Harriet Jacobs escaped slavery in North Carolina by hiding in an attic garret for seven years before fleeing to the North. She became a Cambridge resident and is buried here.

This spring, thanks to support from the Massachusetts Society of the Cincinnati, I’ve been able to embark on a journey through Cambridge’s many resources to learn about the lives of free and enslaved Black people in Cambridge during the 18th century. As a graduate student in African American history, I knew that the Cambridge institutions – from Harvard to the Longfellow House – would have extraordinary resources to offer on slavery about the African American experience in the 1700s. What I didn’t expect was how much the individual stories would make the struggle for freedom and equality by Black Cantabrigians come to life for me. The history of Black Cambridge was interesting in its own right, but it also offered individual stories that illustrated some of the major themes of African American history before the Civil War.

One of the best ways scholars can learn about the experiences of enslaved people is through slave narratives. There are very few in existence, though, and even fewer that focus on the lives of African American women. Every young African American historian learns about the story of Harriet Jacobs – the enslaved woman who, to escape slavery in North Carolina, hid in an attic garret for seven years before fleeing to the North. Who would have thought that this major figure of African American history spent some of her life right here in Cambridge? After traveling in Philadelphia and New York, Jacobs ended up in Cambridge, where she opened a rooming house at 10 Trowbridge St., Mid-Cambridge, and was finally reunited with her brother and daughter. Years later, her body was returned here to rest in death, so she could be buried next to her brother in Mount Auburn Cemetery.

Cambridge, too, has an important place in the history of struggles for Black freedom and reparations. While Belinda Sutton’s petition for compensation for her decades of forced service to the Royall family of Medford is perhaps more well known, formerly enslaved people in Cambridge also advocated for freedom and reparations. When the Vassall family, who lived on an estate now occupied by the Longfellow House on Brattle Street, fled the American Revolution, they left behind the people they enslaved, including a man named Tony and a woman named Cuba. When the newly formed state Legislature of Massachusetts took over the land, it tried to force Tony and Cuba to leave. Tony argued that he and his family should receive a pension to compensate them for all the work they had been forced to do on the estate. Tony’s petition, like Belinda’s, contributed to the struggle to force governments and individuals to recognize and compensate the forced labor Black people have contributed to this country.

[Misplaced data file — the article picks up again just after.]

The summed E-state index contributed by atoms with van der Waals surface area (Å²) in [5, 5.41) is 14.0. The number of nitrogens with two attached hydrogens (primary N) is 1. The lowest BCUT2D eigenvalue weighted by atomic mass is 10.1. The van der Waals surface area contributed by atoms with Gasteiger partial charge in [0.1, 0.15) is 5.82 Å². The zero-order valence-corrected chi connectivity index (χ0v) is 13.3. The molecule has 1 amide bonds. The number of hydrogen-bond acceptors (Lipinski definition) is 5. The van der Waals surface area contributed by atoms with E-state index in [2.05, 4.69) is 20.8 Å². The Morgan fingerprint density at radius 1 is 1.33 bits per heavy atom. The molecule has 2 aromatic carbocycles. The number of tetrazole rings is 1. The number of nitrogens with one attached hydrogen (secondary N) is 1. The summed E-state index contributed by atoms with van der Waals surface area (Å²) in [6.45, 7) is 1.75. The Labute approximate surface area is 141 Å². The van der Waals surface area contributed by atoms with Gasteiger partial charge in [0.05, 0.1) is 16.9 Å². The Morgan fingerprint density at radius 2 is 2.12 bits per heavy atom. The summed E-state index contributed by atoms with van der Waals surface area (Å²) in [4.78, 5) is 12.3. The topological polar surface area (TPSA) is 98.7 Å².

The lineage of these African Americans in Cambridge and their contributions to African American history may begin in the 18th and 19th centuries, but they continue to shape the city and the wider metropolitan area. Descendants of Tony and Cuba went on to found schools to educate Black children, organize emigration efforts to Liberia and raise their families for generations in Cambridge. My hope is that the projects that History Cambridge has developed out of this research will bring these stories alive for you, as they have for me. For people interested in imagining what the everyday lives of Black Cantabrigians were like, we have developed a self-guided tour that uncovers the experiences of African Americans in the landscape of 18th century Cambridge. And for those interested in reading more about these topics or doing their own research, we’ve launched a resource hub to consolidate this information and make it accessible. Finally, it’s important that as a community, we discuss how these histories affect us today. As part of that effort, we hosted History Café programs: On May 21, Harvard professor Tiya Miles and her students joined us to discuss Harriet Jacobs and the world of abolitionist Cambridge women; on June 9, Simmons University professor Janie Ward explored the legacy of African Americans on Parker Street. While my time as an intern is over, I look forward to continuing to engage in this history with everyone in Cambridge for years to come.

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About History Cambridge

History Cambridge started in 1905 as the Cambridge Historical Society. Today we have a new name, a new look and a whole new mission.

We engage with our city to explore how the past influences the present to shape a better future. We strive to be the most relevant and responsive historical voice in Cambridge. We do that by recognizing that every person in our city knows something about Cambridge’s history, and their knowledge matters. We support people in sharing history with each other – and weaving their knowledge together – by offering them the floor, the mic, the platform. We shed light where historical perspectives are needed. We listen to our community. We live by the ideal that history belongs to everyone.

Our theme for 2021 is “How Does Cambridge Mend?” Make history with us at cambridgehistory.org.


Eshe Sherley was an intern at History Cambridge.

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